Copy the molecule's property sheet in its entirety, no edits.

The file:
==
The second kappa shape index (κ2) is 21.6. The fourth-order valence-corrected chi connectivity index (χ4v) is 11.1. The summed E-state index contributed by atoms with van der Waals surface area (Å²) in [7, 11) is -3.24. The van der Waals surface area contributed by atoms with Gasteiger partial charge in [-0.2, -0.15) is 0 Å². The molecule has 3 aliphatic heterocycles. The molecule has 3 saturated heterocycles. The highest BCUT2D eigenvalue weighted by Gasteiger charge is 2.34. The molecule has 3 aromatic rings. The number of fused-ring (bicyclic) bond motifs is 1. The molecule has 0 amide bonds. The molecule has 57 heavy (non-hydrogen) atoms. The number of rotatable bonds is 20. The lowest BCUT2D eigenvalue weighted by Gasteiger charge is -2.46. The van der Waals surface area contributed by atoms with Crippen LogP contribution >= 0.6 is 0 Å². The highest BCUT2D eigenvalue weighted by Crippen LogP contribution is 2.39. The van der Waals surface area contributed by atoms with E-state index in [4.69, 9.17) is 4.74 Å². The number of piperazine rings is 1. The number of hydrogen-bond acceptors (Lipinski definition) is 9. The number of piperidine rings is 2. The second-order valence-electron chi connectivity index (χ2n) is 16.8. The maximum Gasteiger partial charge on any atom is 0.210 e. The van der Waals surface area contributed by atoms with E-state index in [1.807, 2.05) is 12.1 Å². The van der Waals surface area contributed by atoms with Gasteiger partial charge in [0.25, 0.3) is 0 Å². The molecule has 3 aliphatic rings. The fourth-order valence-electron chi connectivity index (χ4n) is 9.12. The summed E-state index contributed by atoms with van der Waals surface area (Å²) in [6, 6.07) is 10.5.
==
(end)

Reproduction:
The second kappa shape index (κ2) is 21.6. The fourth-order valence-corrected chi connectivity index (χ4v) is 11.1. The summed E-state index contributed by atoms with van der Waals surface area (Å²) in [7, 11) is -3.24. The van der Waals surface area contributed by atoms with Gasteiger partial charge in [-0.2, -0.15) is 0 Å². The molecule has 3 aliphatic heterocycles. The molecule has 3 saturated heterocycles. The highest BCUT2D eigenvalue weighted by Gasteiger charge is 2.34. The molecule has 3 aromatic rings. The number of fused-ring (bicyclic) bond motifs is 1. The molecule has 0 amide bonds. The molecule has 57 heavy (non-hydrogen) atoms. The number of rotatable bonds is 20. The lowest BCUT2D eigenvalue weighted by Gasteiger charge is -2.46. The van der Waals surface area contributed by atoms with Crippen LogP contribution >= 0.6 is 0 Å². The highest BCUT2D eigenvalue weighted by Crippen LogP contribution is 2.39. The van der Waals surface area contributed by atoms with E-state index in [4.69, 9.17) is 4.74 Å². The number of piperazine rings is 1. The number of hydrogen-bond acceptors (Lipinski definition) is 9. The number of piperidine rings is 2. The second-order valence-electron chi connectivity index (χ2n) is 16.8. The maximum Gasteiger partial charge on any atom is 0.210 e. The van der Waals surface area contributed by atoms with E-state index in [1.807, 2.05) is 12.1 Å². The van der Waals surface area contributed by atoms with Gasteiger partial charge in [0.25, 0.3) is 0 Å². The molecule has 3 aliphatic rings. The fourth-order valence-electron chi connectivity index (χ4n) is 9.12. The summed E-state index contributed by atoms with van der Waals surface area (Å²) in [6, 6.07) is 10.5.